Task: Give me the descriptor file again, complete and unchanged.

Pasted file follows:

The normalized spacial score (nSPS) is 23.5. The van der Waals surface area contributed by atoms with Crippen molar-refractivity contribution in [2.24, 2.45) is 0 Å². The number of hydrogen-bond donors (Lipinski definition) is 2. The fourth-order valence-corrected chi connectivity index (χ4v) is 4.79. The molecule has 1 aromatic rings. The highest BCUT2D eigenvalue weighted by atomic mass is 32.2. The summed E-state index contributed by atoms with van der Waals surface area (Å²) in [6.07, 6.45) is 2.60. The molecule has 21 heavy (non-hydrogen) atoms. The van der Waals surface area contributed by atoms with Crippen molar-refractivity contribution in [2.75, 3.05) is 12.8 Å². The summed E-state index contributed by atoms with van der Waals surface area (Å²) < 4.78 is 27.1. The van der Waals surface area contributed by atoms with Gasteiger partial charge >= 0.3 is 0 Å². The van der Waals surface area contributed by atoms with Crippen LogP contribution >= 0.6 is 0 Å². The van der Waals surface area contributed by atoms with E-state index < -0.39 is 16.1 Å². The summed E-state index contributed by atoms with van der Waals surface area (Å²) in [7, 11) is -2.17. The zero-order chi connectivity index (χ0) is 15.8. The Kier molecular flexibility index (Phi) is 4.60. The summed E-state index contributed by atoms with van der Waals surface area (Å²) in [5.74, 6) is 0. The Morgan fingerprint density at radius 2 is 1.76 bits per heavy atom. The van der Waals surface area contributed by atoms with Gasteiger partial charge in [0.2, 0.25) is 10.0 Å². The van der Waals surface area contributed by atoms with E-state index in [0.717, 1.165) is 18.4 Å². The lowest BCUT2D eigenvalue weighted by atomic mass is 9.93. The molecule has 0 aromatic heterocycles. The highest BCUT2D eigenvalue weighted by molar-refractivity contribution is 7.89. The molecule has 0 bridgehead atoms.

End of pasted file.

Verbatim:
The normalized spacial score (nSPS) is 23.5. The van der Waals surface area contributed by atoms with Crippen molar-refractivity contribution in [2.24, 2.45) is 0 Å². The number of hydrogen-bond donors (Lipinski definition) is 2. The fourth-order valence-corrected chi connectivity index (χ4v) is 4.79. The molecule has 1 aromatic rings. The highest BCUT2D eigenvalue weighted by atomic mass is 32.2. The summed E-state index contributed by atoms with van der Waals surface area (Å²) in [6.07, 6.45) is 2.60. The molecule has 21 heavy (non-hydrogen) atoms. The van der Waals surface area contributed by atoms with Crippen molar-refractivity contribution in [2.75, 3.05) is 12.8 Å². The summed E-state index contributed by atoms with van der Waals surface area (Å²) < 4.78 is 27.1. The van der Waals surface area contributed by atoms with Gasteiger partial charge >= 0.3 is 0 Å². The van der Waals surface area contributed by atoms with Crippen LogP contribution >= 0.6 is 0 Å². The van der Waals surface area contributed by atoms with E-state index < -0.39 is 16.1 Å². The summed E-state index contributed by atoms with van der Waals surface area (Å²) in [7, 11) is -2.17. The zero-order chi connectivity index (χ0) is 15.8. The Kier molecular flexibility index (Phi) is 4.60. The summed E-state index contributed by atoms with van der Waals surface area (Å²) in [5.74, 6) is 0. The Morgan fingerprint density at radius 2 is 1.76 bits per heavy atom. The van der Waals surface area contributed by atoms with Gasteiger partial charge in [0.2, 0.25) is 10.0 Å². The van der Waals surface area contributed by atoms with E-state index in [0.717, 1.165) is 18.4 Å². The lowest BCUT2D eigenvalue weighted by atomic mass is 9.93. The molecule has 0 aromatic heterocycles. The highest BCUT2D eigenvalue weighted by molar-refractivity contribution is 7.89. The molecule has 0 bridgehead atoms.